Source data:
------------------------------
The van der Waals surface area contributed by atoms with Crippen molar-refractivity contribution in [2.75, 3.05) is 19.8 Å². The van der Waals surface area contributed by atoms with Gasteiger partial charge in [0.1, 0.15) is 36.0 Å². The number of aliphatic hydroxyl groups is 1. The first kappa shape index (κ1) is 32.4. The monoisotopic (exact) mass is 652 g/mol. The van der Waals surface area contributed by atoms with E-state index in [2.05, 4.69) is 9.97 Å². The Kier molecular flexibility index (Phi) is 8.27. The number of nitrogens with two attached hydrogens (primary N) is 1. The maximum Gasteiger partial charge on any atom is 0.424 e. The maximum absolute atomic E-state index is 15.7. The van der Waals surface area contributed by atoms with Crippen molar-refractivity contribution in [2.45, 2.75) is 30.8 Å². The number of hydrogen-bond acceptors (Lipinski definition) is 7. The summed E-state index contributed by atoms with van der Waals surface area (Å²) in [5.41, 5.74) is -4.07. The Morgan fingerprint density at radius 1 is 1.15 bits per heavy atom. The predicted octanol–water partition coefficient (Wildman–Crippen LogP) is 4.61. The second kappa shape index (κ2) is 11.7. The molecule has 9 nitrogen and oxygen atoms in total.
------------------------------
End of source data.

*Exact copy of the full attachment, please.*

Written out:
The van der Waals surface area contributed by atoms with Crippen molar-refractivity contribution in [2.75, 3.05) is 19.8 Å². The van der Waals surface area contributed by atoms with Gasteiger partial charge in [0.1, 0.15) is 36.0 Å². The number of aliphatic hydroxyl groups is 1. The first kappa shape index (κ1) is 32.4. The monoisotopic (exact) mass is 652 g/mol. The van der Waals surface area contributed by atoms with E-state index in [2.05, 4.69) is 9.97 Å². The Kier molecular flexibility index (Phi) is 8.27. The number of nitrogens with two attached hydrogens (primary N) is 1. The maximum Gasteiger partial charge on any atom is 0.424 e. The maximum absolute atomic E-state index is 15.7. The van der Waals surface area contributed by atoms with Crippen molar-refractivity contribution in [2.45, 2.75) is 30.8 Å². The number of hydrogen-bond acceptors (Lipinski definition) is 7. The summed E-state index contributed by atoms with van der Waals surface area (Å²) in [5.41, 5.74) is -4.07. The Morgan fingerprint density at radius 1 is 1.15 bits per heavy atom. The predicted octanol–water partition coefficient (Wildman–Crippen LogP) is 4.61. The second kappa shape index (κ2) is 11.7. The molecule has 9 nitrogen and oxygen atoms in total.